20 years ago Dolly the sheep was born. The first mammal to be successfully cloned from an adult might’ve kickstarted a whole new chapter in cloning (and dystopian literature) but it also didn’t live very long. Ill health and a premature death at the age of six-and-a-half raised concerns about the sustainability of clones.
Now a study into a second batch of cloned sheep, including a number of direct duplicates of Dolly, has shown this isn’t the case. In a study published in the journal Nature, researchers from the University of Nottingham have concluded that cloning via somatic-cell nuclear transfer (SCNT) – the process that created Dolly – “has no obvious detrimental long-term health effects”.
The cohort of 13 cloned sheep, including the 4 “Nottingham Dollies” (Debbie, Denise, Dianna, and Daisy) underwent extensive muscular and skeletal investigations, with x-ray and metabolic tests assessing glucose tolerance, insulin sensitivity, and blood pressure. Compared to a group of naturally bred six-year-old sheep, they were all judged to be healthy, except for one that had developed mild osteoarthritis.
Crucially, all of the tested clones have surpassed Dolly’s lifespan, which lasted 6.5 years. Before she was euthanised, Dolly had developed progressive lung disease and severe arthritis, and this raised concerns that the health of cloned animals could never match one born naturally. It now seems that Dolly’s condition was something of an outlier, and may have been a symptom of being raised indoors rather than any issues with the cloning process.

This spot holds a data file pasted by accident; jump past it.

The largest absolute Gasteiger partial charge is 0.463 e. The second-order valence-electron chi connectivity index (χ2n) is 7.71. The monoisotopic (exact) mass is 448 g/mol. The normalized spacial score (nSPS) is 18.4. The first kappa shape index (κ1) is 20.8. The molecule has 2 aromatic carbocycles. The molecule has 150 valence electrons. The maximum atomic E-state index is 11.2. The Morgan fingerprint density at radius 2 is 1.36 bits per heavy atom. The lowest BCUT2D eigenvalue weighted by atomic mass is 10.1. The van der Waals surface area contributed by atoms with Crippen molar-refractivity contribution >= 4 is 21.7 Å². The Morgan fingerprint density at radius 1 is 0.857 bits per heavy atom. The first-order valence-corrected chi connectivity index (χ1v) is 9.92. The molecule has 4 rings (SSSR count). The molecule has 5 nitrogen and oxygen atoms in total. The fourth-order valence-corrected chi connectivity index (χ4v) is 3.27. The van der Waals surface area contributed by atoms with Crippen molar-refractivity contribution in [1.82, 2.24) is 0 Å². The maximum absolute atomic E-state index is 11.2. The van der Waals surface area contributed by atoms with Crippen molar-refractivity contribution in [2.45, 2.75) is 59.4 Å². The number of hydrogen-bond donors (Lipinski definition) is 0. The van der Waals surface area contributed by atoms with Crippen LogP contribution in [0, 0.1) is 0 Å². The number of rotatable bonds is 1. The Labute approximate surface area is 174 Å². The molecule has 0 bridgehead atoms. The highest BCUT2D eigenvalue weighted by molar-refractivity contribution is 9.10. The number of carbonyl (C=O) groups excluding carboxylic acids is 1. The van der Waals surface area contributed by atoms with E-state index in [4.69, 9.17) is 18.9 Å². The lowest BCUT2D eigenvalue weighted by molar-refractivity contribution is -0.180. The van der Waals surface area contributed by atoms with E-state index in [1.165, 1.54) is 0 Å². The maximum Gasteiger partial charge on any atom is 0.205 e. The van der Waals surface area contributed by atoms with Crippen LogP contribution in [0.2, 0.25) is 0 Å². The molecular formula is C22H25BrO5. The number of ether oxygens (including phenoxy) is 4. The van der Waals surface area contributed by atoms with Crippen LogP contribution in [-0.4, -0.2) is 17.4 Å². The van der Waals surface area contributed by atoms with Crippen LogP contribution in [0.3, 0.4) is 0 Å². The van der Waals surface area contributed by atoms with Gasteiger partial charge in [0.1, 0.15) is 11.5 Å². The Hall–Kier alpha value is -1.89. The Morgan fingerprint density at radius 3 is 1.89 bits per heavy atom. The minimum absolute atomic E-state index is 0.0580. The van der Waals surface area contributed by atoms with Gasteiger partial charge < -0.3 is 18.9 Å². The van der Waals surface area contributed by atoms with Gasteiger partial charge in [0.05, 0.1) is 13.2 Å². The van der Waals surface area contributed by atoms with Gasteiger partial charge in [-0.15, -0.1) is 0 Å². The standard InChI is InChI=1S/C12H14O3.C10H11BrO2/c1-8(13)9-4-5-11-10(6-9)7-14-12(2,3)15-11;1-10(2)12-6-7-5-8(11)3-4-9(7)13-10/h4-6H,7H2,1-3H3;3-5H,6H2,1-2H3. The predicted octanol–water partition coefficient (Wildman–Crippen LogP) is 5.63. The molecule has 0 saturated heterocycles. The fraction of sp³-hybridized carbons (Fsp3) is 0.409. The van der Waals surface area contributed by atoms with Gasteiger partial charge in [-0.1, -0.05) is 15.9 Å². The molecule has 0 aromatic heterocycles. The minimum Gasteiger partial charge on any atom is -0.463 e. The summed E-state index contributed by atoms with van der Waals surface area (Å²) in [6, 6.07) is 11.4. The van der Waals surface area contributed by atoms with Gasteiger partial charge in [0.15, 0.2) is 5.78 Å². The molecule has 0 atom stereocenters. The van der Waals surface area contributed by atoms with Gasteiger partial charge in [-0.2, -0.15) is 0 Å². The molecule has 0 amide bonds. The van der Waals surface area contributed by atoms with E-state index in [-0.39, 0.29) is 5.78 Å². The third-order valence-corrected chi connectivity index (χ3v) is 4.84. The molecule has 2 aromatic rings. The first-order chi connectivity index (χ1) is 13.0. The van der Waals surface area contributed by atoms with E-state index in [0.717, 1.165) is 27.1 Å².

“One of the concerns in the early days was that cloned offspring were ageing prematurely and Dolly was diagnosed with osteoarthritis at the age of around five, so clearly this was a relevant area to investigate,” commented Nottingham researcher Kevin Sinclair.
“We found that our clones, considering their age, were at the time of our research healthy. This shows that there are cells that can undergo complete reprogramming and be completely normal. So whether you’re aiming for stem cells, or whether you’re aiming for cloned offspring, there is a target you can aim for, and that target is normality.”
Somatic cell nuclear transfer (SCNT) involves transferring an adult cell nucleus to an unfertilised donor egg, whose nucleus has been removed. As well as creating healthy animal clones, Sinclair said that improvements in SCNT could lead to lead to the prospect of generating stem cells for therapeutic purposes in humans.
(Images: University of Nottingham)